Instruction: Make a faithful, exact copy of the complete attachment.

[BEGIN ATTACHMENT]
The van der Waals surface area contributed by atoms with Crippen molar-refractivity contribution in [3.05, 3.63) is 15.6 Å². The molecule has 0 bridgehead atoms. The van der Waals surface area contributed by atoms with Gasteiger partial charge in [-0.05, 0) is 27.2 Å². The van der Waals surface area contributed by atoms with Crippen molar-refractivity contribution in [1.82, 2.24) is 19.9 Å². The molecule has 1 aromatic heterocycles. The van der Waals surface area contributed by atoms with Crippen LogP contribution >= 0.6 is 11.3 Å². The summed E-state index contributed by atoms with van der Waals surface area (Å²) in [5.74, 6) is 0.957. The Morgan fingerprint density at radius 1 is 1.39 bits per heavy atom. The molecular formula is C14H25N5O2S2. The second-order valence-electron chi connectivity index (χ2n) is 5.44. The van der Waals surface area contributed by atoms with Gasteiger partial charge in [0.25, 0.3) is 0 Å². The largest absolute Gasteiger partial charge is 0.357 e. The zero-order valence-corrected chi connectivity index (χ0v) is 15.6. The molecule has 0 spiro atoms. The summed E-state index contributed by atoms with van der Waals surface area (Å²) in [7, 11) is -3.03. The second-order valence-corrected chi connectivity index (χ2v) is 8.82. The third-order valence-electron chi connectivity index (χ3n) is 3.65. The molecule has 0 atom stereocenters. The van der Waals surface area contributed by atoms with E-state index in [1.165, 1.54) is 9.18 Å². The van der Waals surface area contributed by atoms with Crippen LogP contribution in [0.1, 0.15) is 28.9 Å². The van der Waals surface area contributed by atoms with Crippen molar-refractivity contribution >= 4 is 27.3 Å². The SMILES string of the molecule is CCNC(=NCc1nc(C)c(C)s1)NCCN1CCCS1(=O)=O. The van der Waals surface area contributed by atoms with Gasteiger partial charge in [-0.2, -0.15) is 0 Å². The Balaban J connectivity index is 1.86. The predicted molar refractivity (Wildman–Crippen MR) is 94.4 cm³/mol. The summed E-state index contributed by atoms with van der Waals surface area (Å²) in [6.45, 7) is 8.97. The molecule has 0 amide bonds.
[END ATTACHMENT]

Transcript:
The van der Waals surface area contributed by atoms with Crippen molar-refractivity contribution in [3.05, 3.63) is 15.6 Å². The molecule has 0 bridgehead atoms. The van der Waals surface area contributed by atoms with Gasteiger partial charge in [-0.05, 0) is 27.2 Å². The van der Waals surface area contributed by atoms with Crippen molar-refractivity contribution in [1.82, 2.24) is 19.9 Å². The molecule has 1 aromatic heterocycles. The van der Waals surface area contributed by atoms with Crippen LogP contribution >= 0.6 is 11.3 Å². The summed E-state index contributed by atoms with van der Waals surface area (Å²) in [5.74, 6) is 0.957. The Morgan fingerprint density at radius 1 is 1.39 bits per heavy atom. The molecular formula is C14H25N5O2S2. The second-order valence-electron chi connectivity index (χ2n) is 5.44. The van der Waals surface area contributed by atoms with Gasteiger partial charge in [0.25, 0.3) is 0 Å². The largest absolute Gasteiger partial charge is 0.357 e. The zero-order valence-corrected chi connectivity index (χ0v) is 15.6. The molecule has 0 spiro atoms. The summed E-state index contributed by atoms with van der Waals surface area (Å²) in [7, 11) is -3.03. The second-order valence-corrected chi connectivity index (χ2v) is 8.82. The third-order valence-electron chi connectivity index (χ3n) is 3.65. The molecule has 0 atom stereocenters. The van der Waals surface area contributed by atoms with E-state index in [1.165, 1.54) is 9.18 Å². The van der Waals surface area contributed by atoms with Crippen LogP contribution in [0.1, 0.15) is 28.9 Å². The van der Waals surface area contributed by atoms with Crippen molar-refractivity contribution >= 4 is 27.3 Å². The SMILES string of the molecule is CCNC(=NCc1nc(C)c(C)s1)NCCN1CCCS1(=O)=O. The van der Waals surface area contributed by atoms with Gasteiger partial charge in [-0.2, -0.15) is 0 Å². The Balaban J connectivity index is 1.86. The predicted molar refractivity (Wildman–Crippen MR) is 94.4 cm³/mol. The summed E-state index contributed by atoms with van der Waals surface area (Å²) in [6.45, 7) is 8.97. The molecule has 0 amide bonds.